Beware visitors toting diet regimens

May 31, 1994|By ELISE T. CHISOLM

Sid and Joan just left, and I am cleaning out after their special diets, props and idiosyncrasies. (I've changed all names for this column, natch.)

We are old friends, and they live in Iowa, so we don't see them often. But I am pondering how these traveling seniors manage to go so far with so much stuff -- as in health aids and other weird accouterments.

Let's see.

Sid had to have 10 cups of coffee throughout the day and one jigger of Cutty Sark with three limes at 6 p.m. First of all, I don't make very good coffee because I'm the only person in the whole world who doesn't like it. And I don't stock limes.

Joan had to have some powdery fiber product sprinkled on her cereal toast, bananas and yogurt. She needed three pillows to sleep with, and Sid had to have a board under his mattress and four pillows.

The second day with us, Joan dropped her daily pill dispenser on our deck, and we spent hours on all fours crawling around trying to find the pills that scattered like rice after a wedding. And then another hour getting the pills back in the right day-by-day slots.

But we had a great time, and every spring we re-bond with an infusion of "traveling pairs," people who still take to the road but who have an elder hostel mind-set. Some bring their small dogs.

The onslaught starts about cherry blossom time. Then it revs up with tripping through the tulips time, and the blooming of azaleas and the rhododendrons brings out their desire to see the lush Maryland countryside.

Unlike the seven-year locusts, our friends usually come to see us about every two years.

But sometimes we have visitors we have not seen in 20 years, which is really scary, because time unfairly has eroded our looks. I don't have the money for a face lift or a tummy tuck, and good hair days are few nowadays. We reaffirm friendships and lie to one another about how great we all look.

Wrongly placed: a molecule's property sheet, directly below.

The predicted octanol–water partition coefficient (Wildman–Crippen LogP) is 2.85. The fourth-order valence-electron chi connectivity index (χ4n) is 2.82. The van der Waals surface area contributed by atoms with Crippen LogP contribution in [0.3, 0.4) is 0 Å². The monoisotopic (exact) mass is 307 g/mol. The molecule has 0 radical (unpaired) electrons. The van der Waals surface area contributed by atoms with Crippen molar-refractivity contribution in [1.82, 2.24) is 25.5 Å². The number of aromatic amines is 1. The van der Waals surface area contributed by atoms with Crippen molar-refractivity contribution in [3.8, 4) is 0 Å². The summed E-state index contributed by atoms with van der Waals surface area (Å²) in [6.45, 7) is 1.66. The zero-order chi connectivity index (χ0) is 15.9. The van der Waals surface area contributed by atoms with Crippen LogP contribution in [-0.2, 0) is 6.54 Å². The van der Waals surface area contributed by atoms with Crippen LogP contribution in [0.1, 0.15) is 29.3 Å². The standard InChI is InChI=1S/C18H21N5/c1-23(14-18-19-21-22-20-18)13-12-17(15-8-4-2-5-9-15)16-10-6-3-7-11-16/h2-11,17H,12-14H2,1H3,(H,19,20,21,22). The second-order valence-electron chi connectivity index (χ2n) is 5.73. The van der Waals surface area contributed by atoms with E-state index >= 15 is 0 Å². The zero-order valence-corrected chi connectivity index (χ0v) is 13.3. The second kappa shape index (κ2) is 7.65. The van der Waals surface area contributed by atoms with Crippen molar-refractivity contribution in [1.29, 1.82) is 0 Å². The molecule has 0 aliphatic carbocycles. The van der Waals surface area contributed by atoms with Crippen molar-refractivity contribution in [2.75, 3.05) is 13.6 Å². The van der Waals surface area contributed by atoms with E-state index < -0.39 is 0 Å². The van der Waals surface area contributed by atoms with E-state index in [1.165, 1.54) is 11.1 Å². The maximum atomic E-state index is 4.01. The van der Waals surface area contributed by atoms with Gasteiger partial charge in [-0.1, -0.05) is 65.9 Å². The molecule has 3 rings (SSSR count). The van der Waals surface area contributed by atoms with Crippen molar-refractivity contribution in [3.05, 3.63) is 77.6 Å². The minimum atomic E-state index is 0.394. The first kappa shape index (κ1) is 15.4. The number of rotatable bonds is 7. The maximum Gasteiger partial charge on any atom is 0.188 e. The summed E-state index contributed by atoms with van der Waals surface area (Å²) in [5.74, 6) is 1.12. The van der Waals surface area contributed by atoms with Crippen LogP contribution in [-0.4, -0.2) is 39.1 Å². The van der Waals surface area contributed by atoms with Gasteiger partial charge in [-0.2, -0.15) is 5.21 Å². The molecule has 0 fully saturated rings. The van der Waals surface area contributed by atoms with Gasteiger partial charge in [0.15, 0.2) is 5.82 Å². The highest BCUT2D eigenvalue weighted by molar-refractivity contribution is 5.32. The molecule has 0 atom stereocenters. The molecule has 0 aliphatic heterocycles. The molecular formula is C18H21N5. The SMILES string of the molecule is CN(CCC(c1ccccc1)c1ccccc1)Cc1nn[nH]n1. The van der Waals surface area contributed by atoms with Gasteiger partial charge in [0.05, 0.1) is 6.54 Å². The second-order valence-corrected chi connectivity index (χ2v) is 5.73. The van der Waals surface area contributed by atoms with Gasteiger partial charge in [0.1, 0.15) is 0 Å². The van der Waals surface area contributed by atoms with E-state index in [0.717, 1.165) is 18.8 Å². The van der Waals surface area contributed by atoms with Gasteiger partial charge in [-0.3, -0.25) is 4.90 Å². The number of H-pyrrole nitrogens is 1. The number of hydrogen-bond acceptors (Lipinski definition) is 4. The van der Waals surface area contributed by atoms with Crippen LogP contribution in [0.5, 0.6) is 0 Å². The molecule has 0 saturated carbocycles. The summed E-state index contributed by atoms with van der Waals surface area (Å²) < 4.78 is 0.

But the past few years I've noticed a change in the nature of the visits -- there's more baggage loaded with blood pressure machines, heart monitors and telescoping canes.

Our visitors are getting older, and their bodily functions are slowing and showing. There are many special requests. And watch out for those tiny hearing aids or trifocals, hon.

I'm not complaining. It is a great time to be alive, right? But I have wondered how alive I will be if they don't stop coming by for a short visits that turn into days. Cal sprained his ankle here last summer, because he missed a step on the Washington Monument, and we housed them past their departure time. His wife was on a vinegar and kelp diet, and I had to spend a lot of time at health food stores.

In April, Ed and Sylvia came by from Canada, but Ed couldn't have salt and Sylvia had to have artificial sweeteners with every food product, even her broccoli.

They were on fat-free diets, and now none of us knows whether to throw out the margarine or the butter, so I have to keep both on hand. I cooked mostly veggies and found myself in the vegetable section of the store fighting with zealous women over ripe cherry tomatoes and cucumbers.

Oh, yes, Sylvia had to have cucumbers and soggy tea bags to slap on her eyes in the morning.

Our most trying guests were old high school friends on their way to visit battlefields. They wore all cotton fatigues with canteens attached, so we spent most of our visiting time ironing.

They drank eight glasses of water a day, so they had to have bottled water and a bathroom of their own.

They brought cameras that they wielded like assault weapons, taking pictures of us from early morning to late at night.

We may close the guest book for a while, and go visit them, kind of pay them back. As I am cleaning out the fridge of kelp and bean sprouts which seem to have grown, I am definitely tossing the fat-free margarine and someone's fishy-smelling vitamins.

But I love having company.

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